Spike Lee helps a film student face his past
When a film student decided to revisit his criminal teenage past, he found a powerful ally in filmmaker Spike Lee.
— Denver Post
The New Black
When race, religion, and LGBT identity collide.
— Out Smart Magazine
PBS Premieres God Loves Uganda on Independent Lens Tonight
One of the most acclaimed documentaries of the year, God Loves Uganda explores the role of the American evangelical movement in Uganda, where American missionaries have been credited with both creating schools and hospitals and promoting dangerous religious bigotry.
— Broadway World
American Evangelicals Persecute Gays in Uganda: A Frightening PBS Expose
The documentary tracks how Evangelical Christian missionaries from the United States supported and help push through The Anti-Homosexuality Act in the Ugandan legislature.
In a Blaze of Confusion
Documentaries don’t come more sparse or more disturbing than Let the Fire Burn, Jason Osder’s examination of the disastrous confrontation between the police and the radical group MOVE in Philadelphia in May 1985.
— New York Times
Essay: A Fragile Trust shows irresponsibility behind Jayson Blair plagiarism scandal
The morning of April 26, 2003, started badly. And it got worse.
— Washington Post
A Fragile Trust, TV review
New report on Jayson Blair case looks at the issues behind a newspaper's weakness against deception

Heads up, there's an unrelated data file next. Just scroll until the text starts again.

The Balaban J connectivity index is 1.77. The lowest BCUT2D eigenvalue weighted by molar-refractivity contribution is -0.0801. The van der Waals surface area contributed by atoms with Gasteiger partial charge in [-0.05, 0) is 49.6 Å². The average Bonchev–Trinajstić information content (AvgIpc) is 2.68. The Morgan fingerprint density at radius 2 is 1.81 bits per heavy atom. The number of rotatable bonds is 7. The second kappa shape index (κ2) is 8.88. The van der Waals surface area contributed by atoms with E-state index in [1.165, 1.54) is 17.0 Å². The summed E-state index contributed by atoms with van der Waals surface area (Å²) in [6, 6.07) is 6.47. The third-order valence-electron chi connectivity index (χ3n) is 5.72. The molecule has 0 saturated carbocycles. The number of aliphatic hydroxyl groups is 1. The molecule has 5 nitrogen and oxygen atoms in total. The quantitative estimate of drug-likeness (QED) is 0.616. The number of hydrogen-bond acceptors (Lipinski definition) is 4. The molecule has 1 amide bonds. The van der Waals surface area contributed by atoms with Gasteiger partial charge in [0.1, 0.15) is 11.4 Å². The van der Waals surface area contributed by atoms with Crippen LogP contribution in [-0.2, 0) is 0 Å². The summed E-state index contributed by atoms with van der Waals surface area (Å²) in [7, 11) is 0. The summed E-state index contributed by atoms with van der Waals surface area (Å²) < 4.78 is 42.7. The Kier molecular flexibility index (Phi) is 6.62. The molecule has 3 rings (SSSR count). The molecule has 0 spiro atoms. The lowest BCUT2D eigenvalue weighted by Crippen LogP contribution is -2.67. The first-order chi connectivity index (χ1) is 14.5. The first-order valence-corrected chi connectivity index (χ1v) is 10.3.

— New York Daily News
The Most Notorious Plagiarizer Ever? Jayson Blair Tells His Story in PBS Film
On Monday, PBS’ Independent Lens premieres A Fragile Trust, a documentary about the rise and fall of journalist Jayson Blair. He came to the New York Times as a superstar feature writer and left in disgrace after he was caught plagiarizing the work of other reporters – multiple times.
Leonard Pitts Jr.: Jayson Blair and all the lies not fit to print
A Fragile Trust: Plagiarism, Power and Jayson Blair at the New York Times reintroduces us to the central figure in one of the great media scandals of all time, the one-time wunderkind who lied and plagiarized his way through a career on what is arguably the greatest stage in American journalism, The New York Times. He claimed to have been places he had not gone, to have interviewed people he had not met, to have witnessed scenes he had not seen. He stole the work of other reporters and passed it off as his own.
— Sacramento Bee
A Fragile Trust: Plagiarism, Power, and Jayson Blair at the New York Times
This telling Independent Lens documentary concerns Jayson Blair, the former New York Times reporter whose serial plagiarism and filing of news stories filled with fabrications led to a scandal, in 2003, that would end in the resignation of Howell Raines, the paper's executive editor, and Gerald Boyd, managing editor.
— Wall Street Journal